You never liked the San Antonio Spurs that much. At least, you never really liked them if you had a soul. As a decent and honorable human being, you cringed whenever Bruce Bowen not-so-subtly snuck his foot into the landing area of an opposing jump shooter, and you winced when Manu Ginobili barreled into the lane, long hair flapping behind him, just knowing he was going to flop his way to another trip to the free throw line.
Not liking the Spurs was never a crime, because the Spurs were long one of the NBA’s least likable teams. David Robinson was the ultimate gentleman, but his “Who, me?” face after committing a foul made you want to smack the flat top off his head. Tim Duncan picked up that face and has perfected it to a peak level of obnoxiousness. Avery Johnson was just plain irritating.
Admit it. You admired the way they won, sacrificing individual glory for the good of the team, following Duncan, the NBA’s least-flashy superstar, and Gregg Popovich, the NBA’s most no-nonsense coach. But you just couldn’t reconcile how annoyingly they accomplished it all, putting opponent’s ankle bones in jeopardy while dropping their jaws incredulously when the referees dared whistle them for an infraction.
But it’s different now. Bowen is mercifully long gone. Refs don’t even bother to blow the whistle anymore when Ginobili topples down in a heap. Duncan still reacts as though it is blasphemy to accuse him of fouling anyone, but he’s so savvy at 37 years old that it’s mostly just amazing to watch him operate. More importantly, a new crop of Spurs, led by Kawhi Leonard and Danny Green, threaten to make the Spurs almost likable.
Everything is relative, of course. Most of the basketball-watching populous is no doubt already rooting for the Spurs against the Heat in the NBA Finals. For anyone who doesn’t remember the Spurs’ aggravating excellence a decade ago, the Heat are the most unlikable team in history. LeBron James is the most polarizing figure in sports. Dwyane Wade hits the hardwood so often he makes Ginobili look like an immovable object by comparison. Even before this series, though, these Spurs were a lot more tolerable than their past incarnations, thanks to a changing of the guard in process in San Antonio.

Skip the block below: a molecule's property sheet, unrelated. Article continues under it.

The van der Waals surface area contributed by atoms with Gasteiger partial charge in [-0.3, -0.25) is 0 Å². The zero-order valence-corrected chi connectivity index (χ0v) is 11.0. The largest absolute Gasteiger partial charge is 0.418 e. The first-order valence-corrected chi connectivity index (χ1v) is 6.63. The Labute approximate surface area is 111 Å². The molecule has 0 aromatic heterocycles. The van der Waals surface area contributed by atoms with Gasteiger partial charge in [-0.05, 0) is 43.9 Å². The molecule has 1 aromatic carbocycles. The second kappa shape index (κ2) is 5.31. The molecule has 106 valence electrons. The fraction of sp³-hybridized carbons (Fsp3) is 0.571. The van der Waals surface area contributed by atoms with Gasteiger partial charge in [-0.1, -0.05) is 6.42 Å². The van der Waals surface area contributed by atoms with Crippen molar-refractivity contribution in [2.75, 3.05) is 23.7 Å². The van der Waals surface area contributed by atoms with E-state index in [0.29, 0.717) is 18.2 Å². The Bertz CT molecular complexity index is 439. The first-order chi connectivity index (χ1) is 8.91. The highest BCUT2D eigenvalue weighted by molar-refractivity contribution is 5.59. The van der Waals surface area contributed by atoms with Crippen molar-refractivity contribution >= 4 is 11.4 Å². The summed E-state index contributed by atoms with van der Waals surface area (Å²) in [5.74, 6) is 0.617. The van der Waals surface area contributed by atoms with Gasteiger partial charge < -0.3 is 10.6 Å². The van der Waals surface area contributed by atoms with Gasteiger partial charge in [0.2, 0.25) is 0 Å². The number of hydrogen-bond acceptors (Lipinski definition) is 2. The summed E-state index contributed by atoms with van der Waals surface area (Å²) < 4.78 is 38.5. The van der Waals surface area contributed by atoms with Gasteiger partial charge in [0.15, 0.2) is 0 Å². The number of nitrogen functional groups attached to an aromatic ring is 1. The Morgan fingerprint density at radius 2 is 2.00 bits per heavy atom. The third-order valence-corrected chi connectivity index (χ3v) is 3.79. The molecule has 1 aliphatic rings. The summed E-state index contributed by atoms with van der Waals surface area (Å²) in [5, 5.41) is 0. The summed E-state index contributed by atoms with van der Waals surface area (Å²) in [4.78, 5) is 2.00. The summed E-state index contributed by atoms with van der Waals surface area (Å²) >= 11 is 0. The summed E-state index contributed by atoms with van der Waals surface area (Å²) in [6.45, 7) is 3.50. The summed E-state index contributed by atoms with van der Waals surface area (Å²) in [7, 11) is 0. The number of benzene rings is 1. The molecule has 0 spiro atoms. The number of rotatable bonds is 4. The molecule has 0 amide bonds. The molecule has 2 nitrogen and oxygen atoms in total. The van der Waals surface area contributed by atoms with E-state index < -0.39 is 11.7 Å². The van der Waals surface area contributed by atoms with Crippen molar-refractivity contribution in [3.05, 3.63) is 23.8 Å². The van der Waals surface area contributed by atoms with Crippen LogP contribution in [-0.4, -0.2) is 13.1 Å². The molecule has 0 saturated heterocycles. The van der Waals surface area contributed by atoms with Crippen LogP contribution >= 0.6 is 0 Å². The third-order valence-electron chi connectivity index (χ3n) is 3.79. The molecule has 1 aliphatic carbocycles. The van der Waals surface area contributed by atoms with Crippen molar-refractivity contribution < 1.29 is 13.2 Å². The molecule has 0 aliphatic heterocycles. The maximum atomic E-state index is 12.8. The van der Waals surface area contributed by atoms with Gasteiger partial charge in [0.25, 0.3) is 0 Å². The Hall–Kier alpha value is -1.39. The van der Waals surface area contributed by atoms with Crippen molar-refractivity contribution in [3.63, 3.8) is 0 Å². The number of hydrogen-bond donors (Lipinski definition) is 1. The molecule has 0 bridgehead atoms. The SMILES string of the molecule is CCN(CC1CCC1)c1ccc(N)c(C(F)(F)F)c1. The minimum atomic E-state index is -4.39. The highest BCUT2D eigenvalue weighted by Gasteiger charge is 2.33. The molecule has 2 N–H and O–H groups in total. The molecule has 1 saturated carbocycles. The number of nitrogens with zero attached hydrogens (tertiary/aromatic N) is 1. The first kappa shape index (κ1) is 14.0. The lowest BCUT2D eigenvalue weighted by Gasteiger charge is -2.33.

Leonard, for one, is an unqualified joy to watch. Through the first three games of the finals, he has been the best player on the court. He has the stoicism of Duncan without the disbelieving facial expressions, the defensive wizardry of Bowen without the dirty tricks and the timely shooting of Sean Elliott without the bad color commentating. If Leonard keeps playing like this and the Spurs win the title, he would be the most deserving candidate for the series’ Most Valuable Player award.
Green, and his running mate Gary Neal, are not without their flaws. Green was known for being too cocky coming out of North Carolina, as redundant as that sounds. He was drafted by the Cavs. He was waived by the Cavs. He was signed by the Spurs. He was waived by the Spurs. He was signed back by the Spurs after dominating the D-League, and he suddenly seemed to accept that he wasn’t God’s gift to basketball. He is now 16-for-23 on 3-point attempts in the finals.
Neal is no saint, either. After earning Philadelphia Big 5 and Atlantic 10 Conference rookie of the year honors at La Salle, he was dismissed from the team in 2004 after he was accused of rape. He was acquitted, took a year off and resurfaced at Towson, then bounced around Turkey, Spain and Italy after going undrafted in 2007. His shot selection is terrible. His handle is a little too loose, forcing the Spurs to use him as a 6-foot-4 off-guard rather than as a true point guard. Yet he’s kept his nose clean of late, as far as we know, and he chipped in six of San Antonio’s 16 threes in Game 3. If you can’t exactly root for Neal, at least the courts have said there’s no reason to actively root against him.
It has always been tough for a true basketball lover to really hate the Spurs. Despite all their tiresome antics, they won — a lot — and proved a system can triumph in an era where the focus is increasingly on stockpiling talent. But thanks to the Spurs’ infusion of young, unselfish players, you no longer have to begrudgingly respect what the team does, and can start to actually appreciate the product for what it is.
Then Duncan makes that face, and you hate them all over again.